The Problem of Pretension.

Does this woman look pretentious?

Does this woman look pretentious?

By Ezra Klein

There’s a lot to agree with in Tom’s post detailing the offhand pretension of the food movement. Among the things I agree with is Mark Bittman’s link to Tom’s post. I am pro-Mark Bittman linking to this site.

But I’m unconvinced — not necessarily in disagreement, but unconvinced — by Tom’s broader argument. To catch readers up, here’s the arithmetic of our dispute. The average school lunch costs $2.57. Most of that money goes towards labor, towards building upkeep, towards transportation. Some estimates suggest that the actual food involved costs 30 cents. Alice Waters, in an op-ed, argued that a nutritious lunch of unprocessed foods grown without fertilizers or pesticides would cost about $5 per student.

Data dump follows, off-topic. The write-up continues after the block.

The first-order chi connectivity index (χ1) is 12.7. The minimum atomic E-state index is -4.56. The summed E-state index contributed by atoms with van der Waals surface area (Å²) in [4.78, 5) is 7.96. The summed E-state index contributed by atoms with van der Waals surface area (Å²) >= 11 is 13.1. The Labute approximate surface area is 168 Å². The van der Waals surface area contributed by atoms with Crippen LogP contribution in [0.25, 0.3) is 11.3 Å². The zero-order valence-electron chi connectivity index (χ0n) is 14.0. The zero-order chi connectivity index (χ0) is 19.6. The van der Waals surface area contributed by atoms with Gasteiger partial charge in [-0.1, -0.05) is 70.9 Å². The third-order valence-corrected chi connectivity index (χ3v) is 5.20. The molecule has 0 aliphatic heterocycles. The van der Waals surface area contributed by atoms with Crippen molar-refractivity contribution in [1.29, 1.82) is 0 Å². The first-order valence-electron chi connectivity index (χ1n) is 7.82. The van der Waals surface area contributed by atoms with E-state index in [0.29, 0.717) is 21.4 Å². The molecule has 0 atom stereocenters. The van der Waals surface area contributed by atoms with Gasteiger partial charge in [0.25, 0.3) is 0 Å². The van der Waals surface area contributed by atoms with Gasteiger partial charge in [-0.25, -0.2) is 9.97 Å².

In rejoinder, Tom wrote a post called “the pretentious is the enemy of the good.” He argued that “if we assume labor and equipment costs remain fixed but decide to pay three times as much for ingredients — a huge jump! — Waters’ estimate would still be about 50% too high.” But that’s not necessarily evidence that Waters’ estimate should be revised downward. It could as easily be read as evidence that the current expenditures on ingredients are too low. We’re still talking 90 cents, after all. And it’s not obvious to me that 90 cents is an absurd expenditure on lunch. That will buy me about a fifth of a pound of red bell peppers at Safeway. It will buy me one-third of an avocado. It will buy me some strawberries. It will not buy me lunch. Schools can, of course, purchase wholesale and at higher scale, but I want to see what 90 cents can buy before I declare it an upper limit.